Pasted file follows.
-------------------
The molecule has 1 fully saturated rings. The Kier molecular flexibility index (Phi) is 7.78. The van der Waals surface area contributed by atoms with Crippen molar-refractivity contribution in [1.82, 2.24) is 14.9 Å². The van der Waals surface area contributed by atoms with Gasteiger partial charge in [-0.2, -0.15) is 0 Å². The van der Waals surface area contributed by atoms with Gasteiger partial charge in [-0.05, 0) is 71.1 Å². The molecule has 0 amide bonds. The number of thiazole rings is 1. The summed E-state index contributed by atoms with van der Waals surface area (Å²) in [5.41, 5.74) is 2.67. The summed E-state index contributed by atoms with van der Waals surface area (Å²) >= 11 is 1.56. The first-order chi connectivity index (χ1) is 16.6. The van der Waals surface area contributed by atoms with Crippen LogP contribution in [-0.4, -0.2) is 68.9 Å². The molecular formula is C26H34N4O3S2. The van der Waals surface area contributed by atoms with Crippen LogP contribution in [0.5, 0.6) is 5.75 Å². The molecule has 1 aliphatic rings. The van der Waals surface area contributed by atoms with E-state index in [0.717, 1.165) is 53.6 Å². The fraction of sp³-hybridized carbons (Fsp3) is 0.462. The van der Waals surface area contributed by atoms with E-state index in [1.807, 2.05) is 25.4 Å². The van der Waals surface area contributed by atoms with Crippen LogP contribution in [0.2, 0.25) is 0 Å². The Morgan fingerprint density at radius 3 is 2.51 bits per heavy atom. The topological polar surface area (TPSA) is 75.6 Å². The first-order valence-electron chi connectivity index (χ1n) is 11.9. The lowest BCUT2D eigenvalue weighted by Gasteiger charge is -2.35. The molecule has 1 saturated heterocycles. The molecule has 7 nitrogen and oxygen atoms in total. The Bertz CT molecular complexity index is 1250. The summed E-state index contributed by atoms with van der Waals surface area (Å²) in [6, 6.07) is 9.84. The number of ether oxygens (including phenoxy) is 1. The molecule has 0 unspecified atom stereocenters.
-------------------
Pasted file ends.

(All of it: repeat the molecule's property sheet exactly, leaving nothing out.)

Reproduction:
The molecule has 1 fully saturated rings. The Kier molecular flexibility index (Phi) is 7.78. The van der Waals surface area contributed by atoms with Crippen molar-refractivity contribution in [1.82, 2.24) is 14.9 Å². The van der Waals surface area contributed by atoms with Gasteiger partial charge in [-0.2, -0.15) is 0 Å². The van der Waals surface area contributed by atoms with Gasteiger partial charge in [-0.05, 0) is 71.1 Å². The molecule has 0 amide bonds. The number of thiazole rings is 1. The summed E-state index contributed by atoms with van der Waals surface area (Å²) in [5.41, 5.74) is 2.67. The summed E-state index contributed by atoms with van der Waals surface area (Å²) >= 11 is 1.56. The first-order chi connectivity index (χ1) is 16.6. The van der Waals surface area contributed by atoms with Crippen LogP contribution in [-0.4, -0.2) is 68.9 Å². The molecular formula is C26H34N4O3S2. The van der Waals surface area contributed by atoms with Crippen LogP contribution in [0.5, 0.6) is 5.75 Å². The molecule has 1 aliphatic rings. The van der Waals surface area contributed by atoms with E-state index in [0.717, 1.165) is 53.6 Å². The fraction of sp³-hybridized carbons (Fsp3) is 0.462. The van der Waals surface area contributed by atoms with E-state index in [1.807, 2.05) is 25.4 Å². The van der Waals surface area contributed by atoms with Crippen LogP contribution in [0.2, 0.25) is 0 Å². The Morgan fingerprint density at radius 3 is 2.51 bits per heavy atom. The topological polar surface area (TPSA) is 75.6 Å². The first-order valence-electron chi connectivity index (χ1n) is 11.9. The lowest BCUT2D eigenvalue weighted by Gasteiger charge is -2.35. The molecule has 1 saturated heterocycles. The molecule has 7 nitrogen and oxygen atoms in total. The Bertz CT molecular complexity index is 1250. The summed E-state index contributed by atoms with van der Waals surface area (Å²) in [6, 6.07) is 9.84. The number of ether oxygens (including phenoxy) is 1. The molecule has 0 unspecified atom stereocenters.